The Week

Leading article

The Tories are too weak to capitalise on Labour’s failings

The polls suggest that Labour is in line for a general election victory later this year which could match or even exceed Tony Blair’s landslide of 1997. Yet the party exudes none of the confidence and maintains none of the self-discipline which it did 27 years ago. On the contrary, were the Conservatives not in

Portrait of the week


When John Lennon took on Barry Humphries

Barry Humphries would have been 90 on 17 February. To commemorate his life, Radio 4 is broadcasting Barry Humphries: Gloriously Uncut that evening. For the programme, I recalled the joy of talking to Barry about the column he wrote for the Oldie. What a delight, too, it was to hear from the great diplomat Sir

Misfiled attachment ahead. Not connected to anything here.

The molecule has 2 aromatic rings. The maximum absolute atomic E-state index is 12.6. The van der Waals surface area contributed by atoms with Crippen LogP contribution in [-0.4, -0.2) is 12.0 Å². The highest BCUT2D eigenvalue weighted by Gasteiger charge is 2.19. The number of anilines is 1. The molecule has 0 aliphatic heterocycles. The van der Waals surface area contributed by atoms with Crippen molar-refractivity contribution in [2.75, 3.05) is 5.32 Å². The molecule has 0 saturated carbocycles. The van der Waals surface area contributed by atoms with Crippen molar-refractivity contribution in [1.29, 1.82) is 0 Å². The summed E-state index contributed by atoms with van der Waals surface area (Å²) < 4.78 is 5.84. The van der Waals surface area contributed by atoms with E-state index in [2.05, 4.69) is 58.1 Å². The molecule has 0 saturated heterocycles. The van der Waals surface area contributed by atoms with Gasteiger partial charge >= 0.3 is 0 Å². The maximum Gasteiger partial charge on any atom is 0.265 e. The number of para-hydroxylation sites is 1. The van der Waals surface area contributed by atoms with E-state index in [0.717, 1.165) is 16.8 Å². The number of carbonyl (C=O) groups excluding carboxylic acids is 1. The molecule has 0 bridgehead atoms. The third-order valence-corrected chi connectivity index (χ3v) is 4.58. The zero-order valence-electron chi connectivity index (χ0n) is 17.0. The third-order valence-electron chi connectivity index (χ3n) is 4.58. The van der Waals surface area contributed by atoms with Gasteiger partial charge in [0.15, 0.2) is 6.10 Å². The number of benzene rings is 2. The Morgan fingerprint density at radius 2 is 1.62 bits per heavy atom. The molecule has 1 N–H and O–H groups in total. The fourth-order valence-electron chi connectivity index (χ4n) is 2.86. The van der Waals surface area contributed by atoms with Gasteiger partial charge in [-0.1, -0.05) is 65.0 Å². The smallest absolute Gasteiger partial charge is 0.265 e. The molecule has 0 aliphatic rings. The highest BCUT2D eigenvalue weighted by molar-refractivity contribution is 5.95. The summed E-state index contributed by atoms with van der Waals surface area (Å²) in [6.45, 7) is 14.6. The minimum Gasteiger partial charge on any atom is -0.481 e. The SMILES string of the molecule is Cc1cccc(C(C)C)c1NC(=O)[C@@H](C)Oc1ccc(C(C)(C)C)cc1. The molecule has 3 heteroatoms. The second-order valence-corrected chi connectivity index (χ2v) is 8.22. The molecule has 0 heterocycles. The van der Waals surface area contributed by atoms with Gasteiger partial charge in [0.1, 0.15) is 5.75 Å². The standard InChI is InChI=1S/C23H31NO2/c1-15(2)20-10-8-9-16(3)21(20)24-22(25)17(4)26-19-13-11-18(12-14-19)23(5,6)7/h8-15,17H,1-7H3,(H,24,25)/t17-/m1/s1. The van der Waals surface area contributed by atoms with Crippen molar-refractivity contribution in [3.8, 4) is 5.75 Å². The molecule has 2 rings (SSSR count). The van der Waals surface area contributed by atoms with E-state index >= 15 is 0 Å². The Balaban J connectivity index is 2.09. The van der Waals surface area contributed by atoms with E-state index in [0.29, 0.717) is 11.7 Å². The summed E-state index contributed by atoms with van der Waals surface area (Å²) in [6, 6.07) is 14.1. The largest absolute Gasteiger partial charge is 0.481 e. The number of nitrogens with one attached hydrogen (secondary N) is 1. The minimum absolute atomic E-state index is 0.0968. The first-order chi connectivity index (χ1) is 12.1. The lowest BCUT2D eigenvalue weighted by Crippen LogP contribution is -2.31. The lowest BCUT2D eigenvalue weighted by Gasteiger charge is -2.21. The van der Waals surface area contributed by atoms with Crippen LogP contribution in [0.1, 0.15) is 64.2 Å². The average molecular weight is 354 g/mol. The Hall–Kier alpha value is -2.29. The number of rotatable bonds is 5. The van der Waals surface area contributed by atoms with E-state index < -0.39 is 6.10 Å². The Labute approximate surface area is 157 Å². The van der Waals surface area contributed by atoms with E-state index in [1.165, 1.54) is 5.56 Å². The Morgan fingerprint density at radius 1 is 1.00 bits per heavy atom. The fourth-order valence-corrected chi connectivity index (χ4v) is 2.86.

Ancient and modern

Have actors always been self-indulgent?

Golden Globes, Baftas, Emmies – here we go again with the annual rituals of self-worship to which actors are so addicted. The ancient Greeks are to blame: they staged plays in competition, with awards for best plays, producers and actors. Their worldwide luvvies’ Guild, formed in the 3rd century bc, was called ‘Artists of Dionysus’ –


How many countries are led by an octogenarian?

Gerontocracies How many countries are led by an octogenarian? – Out of 187 states assessed in March last year, 10 had heads of government aged over 80. The oldest – who is still in power, is the president of Cameroon, Paul Biya, who celebrated his 91st birthday this week. – The median age of a


Letters: no wonder Gen Z-ers don’t want to fight

The many not the few Sir: Your leading article (‘The people problem’, 3 February) fails to get to the heart of this issue. Yes, more needs to be done to reform welfare to encourage people back to work. But nowhere do you mention the need for employers to be more open-minded in their recruitment. There